A group of scientists from the Massachusetts Institute of Technology in the United States explained, using the example of a Roman tomb, why ancient concrete is still more tenacious than modern concrete.

The authors of the new work examined the tomb of Cecilia Metella – it is a round tower made of large stones of volcanic origin, supported by concrete. During construction, materials from a solidified lava flow were used.

Today these walls are over two thousand years old, but the concrete remains very durable. The authors of the new work decided to find out why. Scientists have determined that tephra was used in the construction of the tomb – these are deposits of material thrown into the air by a volcano and then settled to the ground. The stones used by the builders contained a lot of leucite, a magmatic mineral rich in potassium.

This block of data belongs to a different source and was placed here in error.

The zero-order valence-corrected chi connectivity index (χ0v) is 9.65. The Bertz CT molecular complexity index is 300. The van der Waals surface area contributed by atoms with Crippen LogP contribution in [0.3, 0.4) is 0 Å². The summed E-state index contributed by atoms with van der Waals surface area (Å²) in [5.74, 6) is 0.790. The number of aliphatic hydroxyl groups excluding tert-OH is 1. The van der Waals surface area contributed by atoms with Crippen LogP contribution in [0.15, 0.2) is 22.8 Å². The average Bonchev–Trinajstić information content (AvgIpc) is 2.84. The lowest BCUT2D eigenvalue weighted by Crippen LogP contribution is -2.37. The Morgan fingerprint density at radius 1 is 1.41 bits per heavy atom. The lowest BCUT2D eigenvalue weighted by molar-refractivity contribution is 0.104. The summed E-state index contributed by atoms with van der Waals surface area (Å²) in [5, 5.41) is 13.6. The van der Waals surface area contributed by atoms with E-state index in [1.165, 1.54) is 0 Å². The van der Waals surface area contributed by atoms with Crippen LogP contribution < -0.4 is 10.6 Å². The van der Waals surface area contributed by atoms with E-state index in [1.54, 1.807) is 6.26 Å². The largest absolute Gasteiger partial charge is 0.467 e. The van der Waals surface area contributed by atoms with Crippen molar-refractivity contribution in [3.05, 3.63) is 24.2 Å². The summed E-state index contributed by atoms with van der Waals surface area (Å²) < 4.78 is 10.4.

Over time, groundwater washed the walls of the tower, they dissolved leucite and released potassium into the solution. In modern concrete, the abundance of potassium would lead to the formation of expanding gels that would cause microcracks and structural collapse, but this did not happen with the tomb.

To find out why, the authors studied the solution using X-ray diffraction and Raman spectroscopy. As a result, they realized that the concrete was changing unevenly. This means that dissolved potassium in different places changed the structure of compounds in different ways.

X-ray diffraction made it possible to analyze the altered areas down to their molecular structure – and it became clear that these areas have acquired a nanocrystalline nature, reducing the average size of the “grain” in concrete. Researchers are confident that it is these altered areas that enhance the adhesion of the particles that make up such concrete.

Also, for the strength of the structure, the most important was the area where the concrete was connected to the stone. The fact is that today in concrete there are chemical reactions between alkaline components and silica, which is in the composition of sand. The result is gels that expand and destabilize the structure.

And in ancient concrete, as a result of the reaction, nanocrystalline structures appear: they even increase the strength. As a result, such ancient structures only become stronger over time, this helps them withstand external destructive factors.